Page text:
How smart can you make your home?

    Today we want to tell you the stories of several people who improved their home, how much it cost them and how much increased the value of the home on the market.

    And we will start with professional designer Carlos Espinosa (Carlos Espinosa), who lives in Boulder (Boulder), Colorado. His house can be considered “smart” as much as it is possible in our time - the light controlled from his phone, a security system, leakage sensors sending alerts and a fully integrated stereo system.

    Carlos himself says that his life has changed most of all - this is a system of turning on / off the light inside the house. The light automatically turns on as soon as it turns a corner and turns off after it. All this is coordinated with his phone (which is very strange, because if he had forgotten the phone in the room, he would have walked in complete darkness, but we think there are motion sensors there too). The front door also unlocks as he approaches it.

    Installation of his system took a total of about a year and about a few hundred dollars in equipment. Espinoza spent about $ 300 on ten Philips Hue bulbs and a SmartThing hub that integrates with his phone to turn them on (off). His August Smart Lock is about $ 200 more. Over time, he built in Sonos (music system), with speakers controlled from the application, now this system costs $ 199 for the initial whale.

    He also pays for his security system supplied by the television provider Comcast once a month, which, unfortunately, we do not know.

    Against this background, Samsung’s “smart” refrigerator with three cameras for $ 5,000, presented at CES in January, for 5000USD will seem like a very expensive purchase.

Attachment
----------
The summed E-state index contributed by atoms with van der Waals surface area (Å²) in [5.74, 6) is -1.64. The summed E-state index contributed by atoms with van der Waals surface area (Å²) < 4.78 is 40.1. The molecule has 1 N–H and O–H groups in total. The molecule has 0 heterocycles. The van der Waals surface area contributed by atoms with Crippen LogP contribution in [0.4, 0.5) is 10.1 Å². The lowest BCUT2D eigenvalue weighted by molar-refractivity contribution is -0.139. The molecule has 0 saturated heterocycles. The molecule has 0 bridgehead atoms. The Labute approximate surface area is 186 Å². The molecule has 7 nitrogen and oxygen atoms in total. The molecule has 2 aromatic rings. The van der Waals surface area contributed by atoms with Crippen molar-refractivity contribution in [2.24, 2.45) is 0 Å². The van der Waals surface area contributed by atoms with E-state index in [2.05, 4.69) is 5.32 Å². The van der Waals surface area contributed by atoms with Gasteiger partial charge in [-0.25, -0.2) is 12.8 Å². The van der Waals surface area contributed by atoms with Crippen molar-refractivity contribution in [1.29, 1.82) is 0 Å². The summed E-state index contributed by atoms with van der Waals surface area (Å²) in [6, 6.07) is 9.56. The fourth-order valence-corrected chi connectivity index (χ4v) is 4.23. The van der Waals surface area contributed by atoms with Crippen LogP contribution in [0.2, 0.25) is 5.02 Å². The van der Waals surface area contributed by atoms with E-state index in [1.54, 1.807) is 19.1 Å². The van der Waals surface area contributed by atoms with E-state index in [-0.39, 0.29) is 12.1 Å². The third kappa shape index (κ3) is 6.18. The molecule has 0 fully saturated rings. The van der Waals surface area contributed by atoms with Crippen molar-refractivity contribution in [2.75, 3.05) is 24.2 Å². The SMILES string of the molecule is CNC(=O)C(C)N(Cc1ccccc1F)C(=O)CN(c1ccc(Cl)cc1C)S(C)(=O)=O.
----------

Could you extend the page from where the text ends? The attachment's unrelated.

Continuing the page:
Matt MacAdoo, a sales consultant at Keller Williams (a Texas real estate company), part-time professional installer, asks for $ 95 per hour for installing smart equipment to automate your home. Work usually takes from a day to a week.

    Matt sold his smart home for $ 285,000, when an identical home costs $ 265,000. therefore, he knows firsthand the value of installing “smart” systems.

    His house had wireless thermostats, external surveillance cameras on every corner of the building, a programmable lock, wires running in the walls to connect a TV, and even a centralized “vacuum cleaner” system built into the walls - “Just turn it on and the dust will go through the pipes in the walls itself "Says Matt.

    Danny Hetzberg is a real estate agent for a company located in Miami, California. He says that for an extra $ 2,000, a buyer can “upgrade” his house with any “smart” devices of his choice - thermostats, lighting, and a home security system.

    “Maybe four or five years ago, to install these systems, you would need to hire a professional installer, spend about $ 30,000 and“ open the walls. ” Now everything has become so simple that you can do it yourself, ”says Danny.

    As Danny says, about half of the houses that he sells have a Nest system.

    Jason Johnson, the boss of August, says his comfort peak will come when he can ask his Echo system to turn off the lights in his living room while lying upstairs in bed.

    Just for fun, Johnson likes to close all his locks (and in the house there are as many as five) with his voice through his iPhone. “They all close at the same time and it sounds like they are locking up the prison for the night,” says John.

    Nowadays, smart home systems have become available for everyday users (well, not with the current dollar exchange rate for the Russian market, of course) and it sometimes takes less than 10 minutes to install them.

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